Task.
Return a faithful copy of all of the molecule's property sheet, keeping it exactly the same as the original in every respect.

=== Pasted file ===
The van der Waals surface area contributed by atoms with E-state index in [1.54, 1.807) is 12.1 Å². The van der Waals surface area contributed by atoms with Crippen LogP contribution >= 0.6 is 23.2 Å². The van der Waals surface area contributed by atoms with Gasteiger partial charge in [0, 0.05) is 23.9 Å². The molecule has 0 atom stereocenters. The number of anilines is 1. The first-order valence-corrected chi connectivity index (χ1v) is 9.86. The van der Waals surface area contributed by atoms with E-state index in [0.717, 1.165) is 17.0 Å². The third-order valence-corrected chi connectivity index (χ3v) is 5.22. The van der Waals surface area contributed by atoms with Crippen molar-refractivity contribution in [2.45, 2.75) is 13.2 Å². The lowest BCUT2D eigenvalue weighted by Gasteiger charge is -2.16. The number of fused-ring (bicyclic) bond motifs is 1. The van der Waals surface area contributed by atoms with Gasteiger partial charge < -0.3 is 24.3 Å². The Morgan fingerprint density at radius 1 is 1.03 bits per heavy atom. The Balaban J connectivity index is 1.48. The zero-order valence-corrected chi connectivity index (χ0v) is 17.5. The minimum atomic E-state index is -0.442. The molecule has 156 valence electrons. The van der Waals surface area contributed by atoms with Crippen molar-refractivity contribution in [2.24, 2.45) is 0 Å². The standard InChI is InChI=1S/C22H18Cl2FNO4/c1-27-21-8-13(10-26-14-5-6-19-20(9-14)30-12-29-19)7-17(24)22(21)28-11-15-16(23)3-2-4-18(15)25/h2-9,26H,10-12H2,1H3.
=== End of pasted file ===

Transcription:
The van der Waals surface area contributed by atoms with E-state index in [1.54, 1.807) is 12.1 Å². The van der Waals surface area contributed by atoms with Crippen LogP contribution >= 0.6 is 23.2 Å². The van der Waals surface area contributed by atoms with Gasteiger partial charge in [0, 0.05) is 23.9 Å². The molecule has 0 atom stereocenters. The number of anilines is 1. The first-order valence-corrected chi connectivity index (χ1v) is 9.86. The van der Waals surface area contributed by atoms with E-state index in [0.717, 1.165) is 17.0 Å². The third-order valence-corrected chi connectivity index (χ3v) is 5.22. The van der Waals surface area contributed by atoms with Crippen molar-refractivity contribution in [2.45, 2.75) is 13.2 Å². The lowest BCUT2D eigenvalue weighted by Gasteiger charge is -2.16. The number of fused-ring (bicyclic) bond motifs is 1. The van der Waals surface area contributed by atoms with Gasteiger partial charge < -0.3 is 24.3 Å². The Morgan fingerprint density at radius 1 is 1.03 bits per heavy atom. The Balaban J connectivity index is 1.48. The zero-order valence-corrected chi connectivity index (χ0v) is 17.5. The minimum atomic E-state index is -0.442. The molecule has 156 valence electrons. The van der Waals surface area contributed by atoms with Crippen molar-refractivity contribution in [2.24, 2.45) is 0 Å². The standard InChI is InChI=1S/C22H18Cl2FNO4/c1-27-21-8-13(10-26-14-5-6-19-20(9-14)30-12-29-19)7-17(24)22(21)28-11-15-16(23)3-2-4-18(15)25/h2-9,26H,10-12H2,1H3.